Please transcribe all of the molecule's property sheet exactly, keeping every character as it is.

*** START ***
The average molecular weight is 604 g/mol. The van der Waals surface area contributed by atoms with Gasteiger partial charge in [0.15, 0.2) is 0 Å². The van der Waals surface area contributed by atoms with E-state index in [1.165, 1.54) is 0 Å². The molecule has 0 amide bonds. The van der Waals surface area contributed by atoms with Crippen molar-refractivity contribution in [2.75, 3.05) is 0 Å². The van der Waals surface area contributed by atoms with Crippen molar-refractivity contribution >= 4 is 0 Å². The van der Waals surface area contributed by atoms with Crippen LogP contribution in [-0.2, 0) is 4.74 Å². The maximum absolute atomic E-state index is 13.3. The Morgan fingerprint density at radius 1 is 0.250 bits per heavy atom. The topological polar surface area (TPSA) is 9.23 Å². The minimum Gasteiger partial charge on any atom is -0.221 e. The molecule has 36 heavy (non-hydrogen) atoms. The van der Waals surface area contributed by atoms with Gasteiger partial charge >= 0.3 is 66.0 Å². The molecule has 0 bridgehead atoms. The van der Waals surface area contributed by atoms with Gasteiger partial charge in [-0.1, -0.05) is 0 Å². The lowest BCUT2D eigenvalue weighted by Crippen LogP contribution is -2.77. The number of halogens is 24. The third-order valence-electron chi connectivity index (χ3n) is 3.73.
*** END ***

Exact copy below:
The average molecular weight is 604 g/mol. The van der Waals surface area contributed by atoms with Gasteiger partial charge in [0.15, 0.2) is 0 Å². The van der Waals surface area contributed by atoms with E-state index in [1.165, 1.54) is 0 Å². The molecule has 0 amide bonds. The van der Waals surface area contributed by atoms with Crippen molar-refractivity contribution in [2.75, 3.05) is 0 Å². The van der Waals surface area contributed by atoms with Crippen molar-refractivity contribution >= 4 is 0 Å². The van der Waals surface area contributed by atoms with Crippen LogP contribution in [-0.2, 0) is 4.74 Å². The maximum absolute atomic E-state index is 13.3. The Morgan fingerprint density at radius 1 is 0.250 bits per heavy atom. The topological polar surface area (TPSA) is 9.23 Å². The minimum Gasteiger partial charge on any atom is -0.221 e. The molecule has 36 heavy (non-hydrogen) atoms. The van der Waals surface area contributed by atoms with Gasteiger partial charge >= 0.3 is 66.0 Å². The molecule has 0 bridgehead atoms. The van der Waals surface area contributed by atoms with Gasteiger partial charge in [-0.1, -0.05) is 0 Å². The lowest BCUT2D eigenvalue weighted by Crippen LogP contribution is -2.77. The number of halogens is 24. The third-order valence-electron chi connectivity index (χ3n) is 3.73.